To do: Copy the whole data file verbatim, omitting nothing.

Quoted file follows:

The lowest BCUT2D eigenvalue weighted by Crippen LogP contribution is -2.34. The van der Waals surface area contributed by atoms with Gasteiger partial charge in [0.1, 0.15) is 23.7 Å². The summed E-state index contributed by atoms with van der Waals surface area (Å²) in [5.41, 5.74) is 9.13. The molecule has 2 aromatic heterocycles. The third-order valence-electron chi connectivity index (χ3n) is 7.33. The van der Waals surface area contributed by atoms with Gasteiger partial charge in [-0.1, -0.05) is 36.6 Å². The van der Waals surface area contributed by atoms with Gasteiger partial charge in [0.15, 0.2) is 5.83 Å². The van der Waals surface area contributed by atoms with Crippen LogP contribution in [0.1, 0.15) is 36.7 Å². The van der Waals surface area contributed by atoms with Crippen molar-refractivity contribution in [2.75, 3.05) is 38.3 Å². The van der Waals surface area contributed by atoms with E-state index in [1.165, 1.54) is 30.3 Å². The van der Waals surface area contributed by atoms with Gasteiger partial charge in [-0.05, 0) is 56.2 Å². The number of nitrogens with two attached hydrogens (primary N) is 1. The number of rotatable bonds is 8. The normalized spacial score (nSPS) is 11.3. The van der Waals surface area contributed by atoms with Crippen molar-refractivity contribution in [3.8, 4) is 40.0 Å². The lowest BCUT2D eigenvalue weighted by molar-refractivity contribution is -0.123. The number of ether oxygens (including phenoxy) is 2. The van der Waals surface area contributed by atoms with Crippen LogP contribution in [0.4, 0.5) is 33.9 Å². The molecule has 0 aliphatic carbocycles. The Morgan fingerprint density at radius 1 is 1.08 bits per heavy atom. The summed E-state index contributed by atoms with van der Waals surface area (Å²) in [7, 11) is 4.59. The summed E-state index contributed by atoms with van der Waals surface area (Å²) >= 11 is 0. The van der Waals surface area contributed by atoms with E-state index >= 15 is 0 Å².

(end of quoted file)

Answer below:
The lowest BCUT2D eigenvalue weighted by Crippen LogP contribution is -2.34. The van der Waals surface area contributed by atoms with Gasteiger partial charge in [0.1, 0.15) is 23.7 Å². The summed E-state index contributed by atoms with van der Waals surface area (Å²) in [5.41, 5.74) is 9.13. The molecule has 2 aromatic heterocycles. The third-order valence-electron chi connectivity index (χ3n) is 7.33. The van der Waals surface area contributed by atoms with Gasteiger partial charge in [-0.1, -0.05) is 36.6 Å². The van der Waals surface area contributed by atoms with Gasteiger partial charge in [0.15, 0.2) is 5.83 Å². The van der Waals surface area contributed by atoms with Crippen LogP contribution in [0.1, 0.15) is 36.7 Å². The van der Waals surface area contributed by atoms with Crippen molar-refractivity contribution in [2.75, 3.05) is 38.3 Å². The van der Waals surface area contributed by atoms with E-state index in [1.165, 1.54) is 30.3 Å². The van der Waals surface area contributed by atoms with Gasteiger partial charge in [-0.05, 0) is 56.2 Å². The number of nitrogens with two attached hydrogens (primary N) is 1. The number of rotatable bonds is 8. The normalized spacial score (nSPS) is 11.3. The van der Waals surface area contributed by atoms with Crippen molar-refractivity contribution in [3.8, 4) is 40.0 Å². The lowest BCUT2D eigenvalue weighted by molar-refractivity contribution is -0.123. The number of ether oxygens (including phenoxy) is 2. The van der Waals surface area contributed by atoms with Crippen LogP contribution in [0.4, 0.5) is 33.9 Å². The molecule has 0 aliphatic carbocycles. The Morgan fingerprint density at radius 1 is 1.08 bits per heavy atom. The summed E-state index contributed by atoms with van der Waals surface area (Å²) in [7, 11) is 4.59. The summed E-state index contributed by atoms with van der Waals surface area (Å²) >= 11 is 0. The van der Waals surface area contributed by atoms with E-state index >= 15 is 0 Å².